This article will briefly go over the concept of anchoring in psychology and later discuss the anchoring techniques you can use to make use of the phenomenon.
When two separate events happen simultaneously enough number of times such that occurring of one event reminds you of the other, the events are said to be anchored in your mind. The classical conditioning of Pavlov’s dogs is the simplest and the most famous example of anchoring.
Ivan Pavlov successfully demonstrated the anchoring of ‘ringing a bell’ and ‘salivation’ in his dogs. When he brought food to the dogs, he rang a bell simultaneously. He repeated this until the dogs learned that ringing the bell means they’re about to eat and so started salivating.
A point came when Pavlov only rang a bell but brought no food but still the dogs salivated. The ‘ringing of the bell’ and ‘salivation’ had been anchored such that the occurrence of one event (ringing) triggered the occurrence of another (salivation).
Forget dogs, in our day-to-day lives, we experience anchoring whenever we hear a song that reminds us of a good memory, visit a place that reminds us of our past experiences in that place or feel attracted to a person who looks like our previous crush.
Mechanics of anchoring
Memories are not stored discretely in our minds. A single memory can overlap with many other memories and the points of this overlapping are anchors. The extent of anchoring will depend on how strong the anchor is or in other words, to the extent of overlapping.
Right now you’re perhaps sitting in your chair and looking at your computer screen. The information that you’re exposed to in your room is minimal.
Hardly anything in the room is anchored to any of your memories unless you are a crazy Twilight fan with posters of Edward on every wall.
As soon as you step out of the room and your house, you may encounter dozens of cues that will force your mind to follow certain trains of thought or activities just because they were anchored due their past simultaneous repetition.
First, you encounter a car playing loud music. You hear carefully and recognize the song. It’s a song that elicits a good past memory and so for a while, you get lost in those thoughts. The song is anchored to your good past memory and makes you feel good for a while as you recall your positive memory.
Next, you notice a girl at the bus station who has the same hair as your previous girlfriend. You think it’s your ex but on a closer look, you realize that it’s a different person.
Suddenly, you start to remember everything about your ex- how you met, how good the times were and how a silly fight ended it all.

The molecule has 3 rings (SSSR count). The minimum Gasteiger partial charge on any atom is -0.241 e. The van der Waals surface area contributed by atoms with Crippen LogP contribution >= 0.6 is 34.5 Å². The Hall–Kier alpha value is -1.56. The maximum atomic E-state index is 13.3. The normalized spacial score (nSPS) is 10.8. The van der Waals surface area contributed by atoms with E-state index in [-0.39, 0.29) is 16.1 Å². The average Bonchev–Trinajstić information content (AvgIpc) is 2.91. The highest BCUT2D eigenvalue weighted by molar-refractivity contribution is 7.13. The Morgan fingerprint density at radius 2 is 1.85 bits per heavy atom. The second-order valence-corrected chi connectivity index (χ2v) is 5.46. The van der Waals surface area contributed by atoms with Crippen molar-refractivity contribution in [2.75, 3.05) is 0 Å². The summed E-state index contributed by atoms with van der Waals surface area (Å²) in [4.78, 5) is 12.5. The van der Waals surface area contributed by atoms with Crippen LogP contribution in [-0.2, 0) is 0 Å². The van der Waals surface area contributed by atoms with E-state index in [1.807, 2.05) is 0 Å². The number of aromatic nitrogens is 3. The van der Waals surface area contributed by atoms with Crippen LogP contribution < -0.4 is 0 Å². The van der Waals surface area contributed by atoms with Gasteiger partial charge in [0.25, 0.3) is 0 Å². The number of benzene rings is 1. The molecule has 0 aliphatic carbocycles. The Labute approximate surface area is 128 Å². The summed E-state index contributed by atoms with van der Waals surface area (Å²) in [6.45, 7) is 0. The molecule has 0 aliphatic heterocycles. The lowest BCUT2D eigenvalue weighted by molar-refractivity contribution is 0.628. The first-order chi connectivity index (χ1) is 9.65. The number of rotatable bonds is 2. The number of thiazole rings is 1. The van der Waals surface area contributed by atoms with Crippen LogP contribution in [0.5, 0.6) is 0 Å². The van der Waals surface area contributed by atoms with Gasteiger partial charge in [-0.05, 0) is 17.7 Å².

As Pavlov’s dogs showed, anchoring works not only in recalling past memories but also in carrying out past activities that were linked to the current event. All our habits follow the same basic anchoring mechanism.
Anchoring techniques: Creating and breaking anchors
Now that you know how it all works, it’s time to fiddle with it. You can create and remove anchors at will because now you are consciously aware of the process that has long been occurring behind the veils.
To create an anchor all you need to do is repeat two activities simultaneously enough number of times.
Try listening to a particular song every time you feel happy. Over time, listening to the song and your happy feelings will become anchored. Any time you’re feeling down or out of sorts, you can play the song and feel happy again!
The more you repeat events simultaneously, the more the anchoring will be strengthened. However, if one event kept on happening without the other, the anchor gets weakened until it finally breaks. This knowledge can be used to overcome bad habits and cure phobias.
Let’s say you noticed that you smoke whenever you see another person smoking, whether on TV or in real life. The event of ‘watching someone else smoke’ is anchored to the activity of ‘you smoking’.
To break this association, resist the temptation to smoke when you see someone else smoking. When you do this enough number of times, a time will come when the anchor will be broken and you won’t feel the temptation to smoke again upon seeing someone else smoke. It’s that simple.
If you’re afraid of closed spaces (claustrophobia), then this may be because of a traumatic past event/s that you experienced in enclosed spaces. So your mind anchored an enclosed place with fear.
To break this association, go to an enclosed place that scares you whenever you get a chance. Even if you’re afraid at first, stay there for a while. Repeat this as many times as you can.
Slowly but surely, your mind will learn that the enclosed spaces aren’t that dangerous after all (since nothing bad will happen to you) till the association between fear and enclosed spaces is completely broken.
Hi, I’m Hanan Parvez (MBA, MA Psychology), founder and author of PsychMechanics. PsychMechanics has been featured in Forbes, Business Insider, Reader’s Digest, and Entrepreneur. Feel free to contact me if you have a query.